I have a structure which is essentially a curved beam (not an arch or anything simple) which I have modeled in microstran/spacegass. It looks something like this:

enter image description here

Or for something more simple, imagine I have a beam like this: enter image description here

The definition of stiffness as I know it is: k = F/d

ie the stiffness of a structure in a direction is proportional to the Force applied to the location divided by the deflection of the structure at that location due to that force.

However in the case of these structures, the stiffness will vary depending on the direction I apply the load.

I have applied a downward load of 1 N to the center of each of the 'arches' and they deflect accordingly. However, they obviously deflect differently (in magnitude) when I apply an upward load at the same location. Note: I am doing a non-linear analysis.

So which is the correct deflection that I need to use in my calculation of k = F/d?

I am using this stiffness for structural dynamics purposes, I am trying to find the natural frequency at that location. The structure will therefore vibrate in both the upward and downward direction.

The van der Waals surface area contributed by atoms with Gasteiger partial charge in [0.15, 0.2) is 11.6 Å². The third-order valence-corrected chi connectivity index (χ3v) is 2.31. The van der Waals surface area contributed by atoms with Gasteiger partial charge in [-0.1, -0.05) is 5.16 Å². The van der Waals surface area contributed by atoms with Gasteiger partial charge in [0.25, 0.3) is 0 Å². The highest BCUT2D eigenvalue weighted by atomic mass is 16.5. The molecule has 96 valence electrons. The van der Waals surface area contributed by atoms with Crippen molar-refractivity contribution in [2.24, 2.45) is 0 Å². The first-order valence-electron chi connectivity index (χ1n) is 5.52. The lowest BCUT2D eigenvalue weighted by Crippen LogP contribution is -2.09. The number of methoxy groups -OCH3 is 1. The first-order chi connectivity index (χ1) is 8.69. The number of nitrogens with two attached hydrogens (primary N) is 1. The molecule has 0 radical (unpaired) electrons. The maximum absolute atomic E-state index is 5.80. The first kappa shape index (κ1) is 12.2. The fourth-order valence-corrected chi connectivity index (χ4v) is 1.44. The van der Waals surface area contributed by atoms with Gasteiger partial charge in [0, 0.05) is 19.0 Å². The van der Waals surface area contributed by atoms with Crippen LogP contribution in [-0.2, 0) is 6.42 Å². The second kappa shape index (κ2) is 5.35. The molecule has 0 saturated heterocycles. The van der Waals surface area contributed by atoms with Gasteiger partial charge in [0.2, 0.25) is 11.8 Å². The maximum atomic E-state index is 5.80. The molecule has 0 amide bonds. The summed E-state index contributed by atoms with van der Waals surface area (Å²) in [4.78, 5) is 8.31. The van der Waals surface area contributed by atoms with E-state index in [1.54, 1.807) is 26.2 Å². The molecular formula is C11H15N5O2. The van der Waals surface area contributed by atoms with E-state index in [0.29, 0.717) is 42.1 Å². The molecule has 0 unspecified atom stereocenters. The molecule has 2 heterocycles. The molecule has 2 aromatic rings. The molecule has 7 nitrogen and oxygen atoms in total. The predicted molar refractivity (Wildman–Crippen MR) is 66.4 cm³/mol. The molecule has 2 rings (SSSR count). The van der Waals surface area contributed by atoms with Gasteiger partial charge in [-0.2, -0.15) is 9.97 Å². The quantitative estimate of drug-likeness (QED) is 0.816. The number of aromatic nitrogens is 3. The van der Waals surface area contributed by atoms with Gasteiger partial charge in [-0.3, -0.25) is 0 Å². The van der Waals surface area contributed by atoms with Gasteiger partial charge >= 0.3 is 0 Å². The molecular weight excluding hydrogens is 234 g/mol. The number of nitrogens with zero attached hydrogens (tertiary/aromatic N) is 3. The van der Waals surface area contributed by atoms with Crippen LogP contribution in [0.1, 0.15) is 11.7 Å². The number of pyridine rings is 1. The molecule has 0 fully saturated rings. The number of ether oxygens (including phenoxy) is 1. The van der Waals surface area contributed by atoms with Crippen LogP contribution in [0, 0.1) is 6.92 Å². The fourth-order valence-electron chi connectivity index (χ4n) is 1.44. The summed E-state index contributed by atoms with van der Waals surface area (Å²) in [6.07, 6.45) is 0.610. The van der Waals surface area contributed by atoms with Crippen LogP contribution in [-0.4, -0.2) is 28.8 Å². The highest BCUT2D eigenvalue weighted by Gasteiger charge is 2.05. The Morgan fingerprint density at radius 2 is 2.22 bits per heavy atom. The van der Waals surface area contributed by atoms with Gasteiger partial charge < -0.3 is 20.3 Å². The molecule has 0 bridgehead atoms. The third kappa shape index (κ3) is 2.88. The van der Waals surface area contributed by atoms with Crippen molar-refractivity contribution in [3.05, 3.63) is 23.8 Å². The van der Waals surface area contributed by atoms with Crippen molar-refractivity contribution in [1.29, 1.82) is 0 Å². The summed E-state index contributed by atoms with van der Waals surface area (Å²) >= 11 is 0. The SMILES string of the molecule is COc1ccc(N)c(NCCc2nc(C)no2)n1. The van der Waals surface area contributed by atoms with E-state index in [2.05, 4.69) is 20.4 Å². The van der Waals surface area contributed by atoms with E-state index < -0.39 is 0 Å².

My initial thought was to apply a load of 0.5N in both directions and add the deflections. Would this be correct?

  • $\begingroup$ I just made a model on Ftool with a two-beam "arch" with total span 20m, height of 2m and vertical force of +-100kN. The beams have E=100GPa, A=0.5m2, I=0.07m4. The deflections are equal (in modulus) regardless of the force's direction (+-0.24mm). $\endgroup$ – Wasabi Jan 13 '17 at 2:27
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    $\begingroup$ You probably did a linear analysis. Sorry I forgot to mention I was referring to a non-linear analysis. I will add that in now. $\endgroup$ – Noobie Jan 13 '17 at 8:25

k=F/d is a linear relationship. If you're doing a non-linear analysis, you shouldn't expect a linear response.

For this beam, a geometrically non-linear analysis is appropriate if your deflections are any way significant. This is because a downwards load (if it is big enough) will cause snap-through buckling behaviour, whereas an upwards load will not.

Therefore you cannot use k=F/d as a) the downwards deflection is not directly proportional to the applied load, and b) deflection due to upwards loads behaves differently to deflection due to downwards loads.

My knowledge of dynamics is extremely limited. Possibly a linear analysis might be an appropriate approximation as long as deflections are small.

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